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United States Department of Agriculture

Agricultural Research Service


item Treuth, Margarita
item Puyau, Maurice
item Pivarnik, James
item Hopkinson, Judy
item Butte, Nancy

Submitted to: Experimental Biology
Publication Type: Abstract Only
Publication Acceptance Date: 2/3/1998
Publication Date: N/A
Citation: N/A

Interpretive Summary:

Technical Abstract: The purpose of this study was to determine the effects of pregnancy on fitness. Women were evaluated at 36 wk gestation (N=65), and at 3 mo (N=74) and 6 mo (N=69) postpartum and were grouped according to infant feeding mode as formula-fed or breast-fed. Fat mass (FM) and fat-free mass (FFM) were assessed by a 4-component model using underwater weighing, dual-energy yx-ray absorptiometry and total body water. Submaximal heart rate (HR) and oxygen consumption (VO2) were measured while cycling at two workloads. VO2max was then predicted from submaximal HR (VO2max = (0.634xHR)-30.79, by Sady et al. (1988)). Questionnaires (7-d) were completed to evaluate activity level. Repeated measures analysis of covariance was used. The overall model for VO2max indicated significant time (P<0.0001) and feeding mode (P<0.05) effects. FFM, but not FM, was a significant covariate (P<0.0001). VO2max was significantly lower at 36 wks than at 3 mo and 6 mo postpartum (unadjusted means+/-sd=1851+/-397, 1997+/-495, 2032+/-482 ml/min, respectively). Activity level did not differ by feeding type, but differed by time (P=0.05, 36 wk=4.1+/-3.7, 3 mo=6.7+/-8.0, and 6 mo=5.2+/-4.9 METs/kg/day). In conclusion, the lower VO2max adjusted for FFM observed during pregnancy may be due to lower physical activity levels compared to the postpartum period.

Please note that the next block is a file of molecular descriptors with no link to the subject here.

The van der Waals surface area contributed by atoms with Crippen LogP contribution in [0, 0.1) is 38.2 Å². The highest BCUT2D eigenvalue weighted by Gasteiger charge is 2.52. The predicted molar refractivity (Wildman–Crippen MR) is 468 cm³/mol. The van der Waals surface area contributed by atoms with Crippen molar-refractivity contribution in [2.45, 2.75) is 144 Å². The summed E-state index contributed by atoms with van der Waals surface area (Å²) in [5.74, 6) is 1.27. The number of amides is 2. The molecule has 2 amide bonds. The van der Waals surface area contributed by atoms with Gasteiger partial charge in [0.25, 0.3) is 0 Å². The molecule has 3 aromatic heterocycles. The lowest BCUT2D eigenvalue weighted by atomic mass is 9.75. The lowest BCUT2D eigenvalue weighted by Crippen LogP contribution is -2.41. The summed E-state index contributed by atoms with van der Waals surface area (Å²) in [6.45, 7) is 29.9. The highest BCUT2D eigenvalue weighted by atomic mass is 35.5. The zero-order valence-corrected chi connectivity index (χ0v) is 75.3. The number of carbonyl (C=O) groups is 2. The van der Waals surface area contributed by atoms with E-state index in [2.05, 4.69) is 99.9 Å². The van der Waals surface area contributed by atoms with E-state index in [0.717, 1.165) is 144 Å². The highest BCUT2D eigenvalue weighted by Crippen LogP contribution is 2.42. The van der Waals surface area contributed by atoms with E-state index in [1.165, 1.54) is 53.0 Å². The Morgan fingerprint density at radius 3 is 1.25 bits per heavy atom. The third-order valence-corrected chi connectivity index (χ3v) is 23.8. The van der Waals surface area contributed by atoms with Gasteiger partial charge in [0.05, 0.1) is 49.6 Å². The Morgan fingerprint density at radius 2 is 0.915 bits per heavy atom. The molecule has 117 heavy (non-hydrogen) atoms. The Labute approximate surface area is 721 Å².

Last Modified: 10/18/2017
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